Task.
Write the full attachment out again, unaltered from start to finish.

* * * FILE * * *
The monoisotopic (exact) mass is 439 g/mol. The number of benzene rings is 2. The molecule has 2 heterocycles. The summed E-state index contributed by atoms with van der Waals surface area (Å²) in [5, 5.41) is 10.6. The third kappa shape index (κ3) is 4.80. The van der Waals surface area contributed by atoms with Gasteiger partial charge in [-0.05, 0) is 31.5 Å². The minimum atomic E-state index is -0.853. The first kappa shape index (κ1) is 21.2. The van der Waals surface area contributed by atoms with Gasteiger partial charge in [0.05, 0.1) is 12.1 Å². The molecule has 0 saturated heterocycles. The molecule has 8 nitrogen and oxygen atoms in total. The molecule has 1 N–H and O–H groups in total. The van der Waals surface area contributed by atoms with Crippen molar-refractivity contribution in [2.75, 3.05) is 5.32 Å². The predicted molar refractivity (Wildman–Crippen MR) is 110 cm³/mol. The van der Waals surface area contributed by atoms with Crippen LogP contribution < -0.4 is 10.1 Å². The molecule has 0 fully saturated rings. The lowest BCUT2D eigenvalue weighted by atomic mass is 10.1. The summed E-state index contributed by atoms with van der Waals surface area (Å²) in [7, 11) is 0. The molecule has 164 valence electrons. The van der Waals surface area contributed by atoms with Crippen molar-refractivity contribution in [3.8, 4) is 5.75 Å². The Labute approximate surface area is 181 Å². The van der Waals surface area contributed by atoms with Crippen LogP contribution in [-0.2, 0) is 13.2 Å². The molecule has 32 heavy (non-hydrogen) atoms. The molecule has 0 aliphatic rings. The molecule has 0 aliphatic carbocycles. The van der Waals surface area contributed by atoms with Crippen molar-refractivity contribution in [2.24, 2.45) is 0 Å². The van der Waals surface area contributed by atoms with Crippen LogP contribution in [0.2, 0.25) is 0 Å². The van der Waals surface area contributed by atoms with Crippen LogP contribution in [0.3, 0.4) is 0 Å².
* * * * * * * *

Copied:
The monoisotopic (exact) mass is 439 g/mol. The number of benzene rings is 2. The molecule has 2 heterocycles. The summed E-state index contributed by atoms with van der Waals surface area (Å²) in [5, 5.41) is 10.6. The third kappa shape index (κ3) is 4.80. The van der Waals surface area contributed by atoms with Gasteiger partial charge in [-0.05, 0) is 31.5 Å². The minimum atomic E-state index is -0.853. The first kappa shape index (κ1) is 21.2. The van der Waals surface area contributed by atoms with Gasteiger partial charge in [0.05, 0.1) is 12.1 Å². The molecule has 0 saturated heterocycles. The molecule has 8 nitrogen and oxygen atoms in total. The molecule has 1 N–H and O–H groups in total. The van der Waals surface area contributed by atoms with Crippen molar-refractivity contribution in [2.75, 3.05) is 5.32 Å². The predicted molar refractivity (Wildman–Crippen MR) is 110 cm³/mol. The van der Waals surface area contributed by atoms with Crippen LogP contribution < -0.4 is 10.1 Å². The molecule has 0 fully saturated rings. The lowest BCUT2D eigenvalue weighted by atomic mass is 10.1. The summed E-state index contributed by atoms with van der Waals surface area (Å²) in [7, 11) is 0. The molecule has 164 valence electrons. The van der Waals surface area contributed by atoms with Crippen molar-refractivity contribution in [3.8, 4) is 5.75 Å². The Labute approximate surface area is 181 Å². The van der Waals surface area contributed by atoms with Crippen LogP contribution in [-0.2, 0) is 13.2 Å². The molecule has 32 heavy (non-hydrogen) atoms. The molecule has 0 aliphatic rings. The molecule has 0 aliphatic carbocycles. The van der Waals surface area contributed by atoms with Crippen molar-refractivity contribution in [2.24, 2.45) is 0 Å². The van der Waals surface area contributed by atoms with Crippen LogP contribution in [0.2, 0.25) is 0 Å². The van der Waals surface area contributed by atoms with Crippen LogP contribution in [0.3, 0.4) is 0 Å².